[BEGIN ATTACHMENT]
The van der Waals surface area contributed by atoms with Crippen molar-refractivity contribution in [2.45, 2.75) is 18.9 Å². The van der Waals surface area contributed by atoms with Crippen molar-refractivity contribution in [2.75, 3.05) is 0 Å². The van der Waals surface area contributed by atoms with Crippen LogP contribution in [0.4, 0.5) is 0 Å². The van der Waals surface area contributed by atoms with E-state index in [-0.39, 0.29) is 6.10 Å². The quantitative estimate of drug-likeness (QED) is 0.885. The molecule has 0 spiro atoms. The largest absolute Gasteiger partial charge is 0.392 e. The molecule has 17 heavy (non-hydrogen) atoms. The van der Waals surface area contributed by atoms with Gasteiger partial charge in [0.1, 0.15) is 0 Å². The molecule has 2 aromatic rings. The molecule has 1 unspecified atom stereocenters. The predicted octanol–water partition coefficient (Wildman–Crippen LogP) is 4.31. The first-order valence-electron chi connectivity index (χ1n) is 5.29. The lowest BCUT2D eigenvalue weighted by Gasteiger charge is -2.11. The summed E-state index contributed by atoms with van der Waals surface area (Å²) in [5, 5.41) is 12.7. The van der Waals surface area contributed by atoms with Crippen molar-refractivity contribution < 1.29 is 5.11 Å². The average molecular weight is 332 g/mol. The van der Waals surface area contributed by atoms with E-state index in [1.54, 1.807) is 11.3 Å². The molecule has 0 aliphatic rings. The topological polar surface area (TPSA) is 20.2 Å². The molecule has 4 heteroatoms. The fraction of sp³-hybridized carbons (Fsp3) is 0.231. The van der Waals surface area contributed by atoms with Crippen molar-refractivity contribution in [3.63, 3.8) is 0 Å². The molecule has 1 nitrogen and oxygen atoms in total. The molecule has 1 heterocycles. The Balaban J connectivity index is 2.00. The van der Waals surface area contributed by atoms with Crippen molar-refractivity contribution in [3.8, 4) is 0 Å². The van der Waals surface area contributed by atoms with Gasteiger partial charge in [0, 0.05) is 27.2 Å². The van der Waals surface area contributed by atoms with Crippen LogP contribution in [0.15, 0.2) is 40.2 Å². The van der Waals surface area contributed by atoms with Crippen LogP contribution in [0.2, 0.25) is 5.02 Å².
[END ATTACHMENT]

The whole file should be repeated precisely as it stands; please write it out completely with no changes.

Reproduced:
The van der Waals surface area contributed by atoms with Crippen molar-refractivity contribution in [2.45, 2.75) is 18.9 Å². The van der Waals surface area contributed by atoms with Crippen molar-refractivity contribution in [2.75, 3.05) is 0 Å². The van der Waals surface area contributed by atoms with Crippen LogP contribution in [0.4, 0.5) is 0 Å². The van der Waals surface area contributed by atoms with E-state index in [-0.39, 0.29) is 6.10 Å². The quantitative estimate of drug-likeness (QED) is 0.885. The molecule has 0 spiro atoms. The largest absolute Gasteiger partial charge is 0.392 e. The molecule has 17 heavy (non-hydrogen) atoms. The van der Waals surface area contributed by atoms with Gasteiger partial charge in [0.1, 0.15) is 0 Å². The molecule has 2 aromatic rings. The molecule has 1 unspecified atom stereocenters. The predicted octanol–water partition coefficient (Wildman–Crippen LogP) is 4.31. The first-order valence-electron chi connectivity index (χ1n) is 5.29. The lowest BCUT2D eigenvalue weighted by Gasteiger charge is -2.11. The summed E-state index contributed by atoms with van der Waals surface area (Å²) in [5, 5.41) is 12.7. The van der Waals surface area contributed by atoms with Crippen molar-refractivity contribution < 1.29 is 5.11 Å². The average molecular weight is 332 g/mol. The van der Waals surface area contributed by atoms with E-state index in [1.54, 1.807) is 11.3 Å². The molecule has 0 aliphatic rings. The topological polar surface area (TPSA) is 20.2 Å². The molecule has 4 heteroatoms. The fraction of sp³-hybridized carbons (Fsp3) is 0.231. The van der Waals surface area contributed by atoms with Crippen molar-refractivity contribution in [3.63, 3.8) is 0 Å². The molecule has 1 nitrogen and oxygen atoms in total. The molecule has 1 heterocycles. The Balaban J connectivity index is 2.00. The van der Waals surface area contributed by atoms with Crippen molar-refractivity contribution in [3.8, 4) is 0 Å². The van der Waals surface area contributed by atoms with Gasteiger partial charge in [0, 0.05) is 27.2 Å². The van der Waals surface area contributed by atoms with Crippen LogP contribution in [0.15, 0.2) is 40.2 Å². The van der Waals surface area contributed by atoms with Crippen LogP contribution in [0.2, 0.25) is 5.02 Å².